I went over 10 years without talking to my best friend. One day, I called him. I didn’t ask what he’d been up to; I didn’t ask about his job or girlfriends. And he didn’t ask me. We just started yapping away, laughing our asses off about this and that. Then, when the conversation ceased to be interesting, we said bye and hung up.
When I do find myself at a party — a rare, rare event — I tend to refuse accepted party etiquette (which is the reason I am rarely at parties: no one invites me, and rightly so). If someone does indeed ask me how I know the host, I use a bevy of obnoxious replies: I don’t — just heard the noise and wandered in. Or: AA.
My desire is not to be obnoxious but to shift the focus from the past to the present, from the irrelevant to the right here, from them to us, from the dead to the living. If my fellow party goer is game, he or she will quickly engage and we are done with soul numbing protocol. If said party goer is annoyed, our exchange quickly comes to an end and I am liberated from the toils of joyless conversation. In either case, everybody wins.
Needless to say, not everyone sees my social vetting as generous. And, yes, is it selfish as I am just too bored and annoyed to have such banal conversations (mind you, not that I’m interesting to everyone; but I am, sometimes, interesting to myself — lucky for me!). But I am also trying to rescue the party goer from what he or she might see as protocol. I don’t need that nonsense, I’m telling them, we can get on with it, with life.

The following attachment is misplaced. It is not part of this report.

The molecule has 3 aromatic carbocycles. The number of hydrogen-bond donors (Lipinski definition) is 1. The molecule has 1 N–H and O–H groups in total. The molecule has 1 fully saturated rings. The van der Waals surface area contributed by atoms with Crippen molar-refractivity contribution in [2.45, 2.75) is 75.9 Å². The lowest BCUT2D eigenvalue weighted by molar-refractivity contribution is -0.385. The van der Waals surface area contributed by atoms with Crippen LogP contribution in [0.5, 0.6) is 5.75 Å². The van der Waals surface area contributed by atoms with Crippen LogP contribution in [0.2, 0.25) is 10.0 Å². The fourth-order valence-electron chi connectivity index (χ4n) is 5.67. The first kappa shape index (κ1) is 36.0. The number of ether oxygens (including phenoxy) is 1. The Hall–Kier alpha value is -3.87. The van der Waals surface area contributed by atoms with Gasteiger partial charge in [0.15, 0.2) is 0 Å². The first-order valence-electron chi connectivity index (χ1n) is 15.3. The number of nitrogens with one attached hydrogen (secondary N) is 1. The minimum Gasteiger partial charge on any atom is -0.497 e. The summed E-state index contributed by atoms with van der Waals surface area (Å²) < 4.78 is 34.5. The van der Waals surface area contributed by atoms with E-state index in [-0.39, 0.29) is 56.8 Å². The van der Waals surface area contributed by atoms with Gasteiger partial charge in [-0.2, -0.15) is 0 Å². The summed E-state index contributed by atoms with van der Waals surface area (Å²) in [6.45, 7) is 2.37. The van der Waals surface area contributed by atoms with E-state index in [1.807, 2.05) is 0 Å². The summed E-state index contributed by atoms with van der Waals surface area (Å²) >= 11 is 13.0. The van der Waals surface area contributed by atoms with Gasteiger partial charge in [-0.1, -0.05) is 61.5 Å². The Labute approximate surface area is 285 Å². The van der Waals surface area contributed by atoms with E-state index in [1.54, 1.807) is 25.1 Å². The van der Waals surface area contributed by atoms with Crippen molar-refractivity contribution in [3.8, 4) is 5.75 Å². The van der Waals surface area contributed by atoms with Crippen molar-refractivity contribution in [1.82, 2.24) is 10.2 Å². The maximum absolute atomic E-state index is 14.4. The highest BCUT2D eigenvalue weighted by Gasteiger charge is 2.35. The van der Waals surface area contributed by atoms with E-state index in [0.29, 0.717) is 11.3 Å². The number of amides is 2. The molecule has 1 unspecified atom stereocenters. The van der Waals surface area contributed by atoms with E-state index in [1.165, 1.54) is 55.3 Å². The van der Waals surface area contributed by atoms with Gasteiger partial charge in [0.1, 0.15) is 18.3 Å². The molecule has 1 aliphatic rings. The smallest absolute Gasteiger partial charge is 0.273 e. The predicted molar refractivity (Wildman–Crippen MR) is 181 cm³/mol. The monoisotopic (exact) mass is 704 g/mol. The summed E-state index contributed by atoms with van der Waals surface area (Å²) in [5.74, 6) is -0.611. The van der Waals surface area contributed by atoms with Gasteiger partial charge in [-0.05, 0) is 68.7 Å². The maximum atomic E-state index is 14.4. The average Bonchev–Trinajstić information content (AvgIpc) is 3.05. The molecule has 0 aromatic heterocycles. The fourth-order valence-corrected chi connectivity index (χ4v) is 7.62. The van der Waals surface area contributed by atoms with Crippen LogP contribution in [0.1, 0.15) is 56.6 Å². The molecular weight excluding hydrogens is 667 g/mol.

In his fantastic My Education, William Burroughs writes: “Brion Gysin was the only man I have ever respected. One of the attributes that I respected was his unfailing and dazzling tact…” Tact, Burroughs tells us, is often misunderstood by “the haute monde” as being a matter of determining “the stranger’s ‘social position’.” But “the source of tact” lies not in determining the situation according to pre-established rules; rather, the source of tact is “discernment and perception.” True social protocol, then, is not what’s inherited or determined by others but through the skills of tact: reckoning the here and now by perceiving and discerning.
Tact is a matter of properly heeding a situation, not according to fixed laws or established protocols, but according to circumstances. Tact is a matter of doing what is appropriate to this situation, of heeding these bodies here. Tact demands attention — to oneself, the situation, to others. It is fundamentally ethical even if it brazenly breaks established rules of order.
In his great book, The Process, Brion Gysin writes: What are we here for? We’re here to go! Which is to say, we’re not here to accumulate or catch up. We’re not here to follow rules or show our papers. We’re here to move; we’re here to live, here and now.